Edinburgh Fringe 2017
A chance meeting on a night bus sets two ordinary London lives on a roller-coaster of a love story.
It’s a familiar story. Grow up, leave school, do the uni thing, acquire a lot of debt, find a job that pays the rent, then get stressed when you can’t live the life you dreamed. Jim is that boy. Never had the most optimistic outlook on life, struggles to get into gear, so ends up living with his sibling who at least has a real job, with prospects and a pension.
Lucy, on the other hand, has it all planned out. Ticking off the uni and job bit, she’s now found a flat to rent and is immensely proud of her Ikea furniture and white walls. Her bucket list is all laid out; get promoted, find a man, settle down into a life of contented, familial domesticity. Trouble is, how to find the man of her dreams. Then a chance encounter on the number 12 night bus with Jim changes everything, her life, his life, her perspectives, his ambitions.
Told in the retrospective, this is a startingly life-like portrayal of life in a 21st century metropolis, alternately joyous then dark. It happens to be set in London, but it could easily be about two people in Paris, New York, Melbourne, Toronto. Anywhere that’s big enough to allow you to run away from anything and anyone. The story winds through the two lives, two people who fall hopelessly in love with each other – their unbounded joy is there for us all to see. But then the knitting starts to unravel and with it both of their respective hopes, dreams, happiness, sanity.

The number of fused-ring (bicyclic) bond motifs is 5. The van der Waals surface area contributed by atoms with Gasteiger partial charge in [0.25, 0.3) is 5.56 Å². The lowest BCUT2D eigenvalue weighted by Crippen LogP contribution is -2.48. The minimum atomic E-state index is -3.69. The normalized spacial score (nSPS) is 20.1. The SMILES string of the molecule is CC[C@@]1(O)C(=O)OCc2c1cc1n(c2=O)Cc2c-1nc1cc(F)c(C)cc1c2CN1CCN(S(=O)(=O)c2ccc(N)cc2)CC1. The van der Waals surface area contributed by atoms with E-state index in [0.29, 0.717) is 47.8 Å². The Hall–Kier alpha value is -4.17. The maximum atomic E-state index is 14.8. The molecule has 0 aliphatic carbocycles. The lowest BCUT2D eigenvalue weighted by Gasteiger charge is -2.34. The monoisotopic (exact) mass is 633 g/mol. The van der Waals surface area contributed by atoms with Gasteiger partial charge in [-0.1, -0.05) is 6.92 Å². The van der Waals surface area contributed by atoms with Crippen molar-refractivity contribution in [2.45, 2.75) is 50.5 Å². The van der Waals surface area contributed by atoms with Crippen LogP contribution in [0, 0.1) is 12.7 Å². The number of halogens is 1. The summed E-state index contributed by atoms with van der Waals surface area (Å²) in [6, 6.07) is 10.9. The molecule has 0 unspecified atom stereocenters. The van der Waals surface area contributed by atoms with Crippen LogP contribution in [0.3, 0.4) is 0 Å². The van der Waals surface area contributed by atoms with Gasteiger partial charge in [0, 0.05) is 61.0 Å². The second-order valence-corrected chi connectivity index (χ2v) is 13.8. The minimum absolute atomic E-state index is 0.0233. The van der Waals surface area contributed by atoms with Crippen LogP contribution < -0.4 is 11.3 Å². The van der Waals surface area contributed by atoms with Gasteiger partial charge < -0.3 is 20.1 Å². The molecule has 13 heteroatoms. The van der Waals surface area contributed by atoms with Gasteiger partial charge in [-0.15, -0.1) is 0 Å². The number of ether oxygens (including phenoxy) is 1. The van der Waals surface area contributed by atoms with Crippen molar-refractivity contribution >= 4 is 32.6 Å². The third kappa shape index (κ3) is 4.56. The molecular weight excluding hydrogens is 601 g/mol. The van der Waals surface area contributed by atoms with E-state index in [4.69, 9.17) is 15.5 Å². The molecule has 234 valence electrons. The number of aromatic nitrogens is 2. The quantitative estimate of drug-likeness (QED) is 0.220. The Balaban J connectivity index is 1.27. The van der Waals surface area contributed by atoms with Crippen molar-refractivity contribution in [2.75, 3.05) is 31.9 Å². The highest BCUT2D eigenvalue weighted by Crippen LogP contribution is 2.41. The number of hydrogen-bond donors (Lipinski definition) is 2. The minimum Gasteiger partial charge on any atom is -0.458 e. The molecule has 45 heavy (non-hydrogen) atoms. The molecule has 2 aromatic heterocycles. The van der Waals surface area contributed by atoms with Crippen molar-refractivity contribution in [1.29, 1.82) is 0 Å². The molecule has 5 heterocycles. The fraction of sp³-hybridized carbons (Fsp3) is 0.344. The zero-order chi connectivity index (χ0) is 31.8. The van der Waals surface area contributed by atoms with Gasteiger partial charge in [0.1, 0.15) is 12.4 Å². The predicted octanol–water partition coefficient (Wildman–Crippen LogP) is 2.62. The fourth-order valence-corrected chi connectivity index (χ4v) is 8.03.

City Love is like city life, lived in the fast lane. Heartbreakingly honest at times, filled with poignancy and pathos at others, yet with an undercurrent of street humour that makes it so easy to identify with the characters.
Lucy, played with eloquence by the charismatic Elizabeth Lloyd-Raynes is believably aspirational, determined, ambitious and vulnerable. Jim, played with conviction by Sam Blake is gauche, naïve, gentle, romantic and, at times, a complete idiot. Two very talented actors who display real empathy with the script and with each other.
The tale is told mainly in the third person, talking through the fourth wall directly to the audience and it’s the successful use of this technique that adds real punch to Simon Vinnicombe’s excellent script, with the numerous sub-plots weaving cleverly to a very moving denouement.
It’s always a joy to find such a good all-round piece like this at the Fringe – crisp, relevant, topical writing with a message coupled with really good actors that inhabit their characters like a skin. Definitely worth a detour.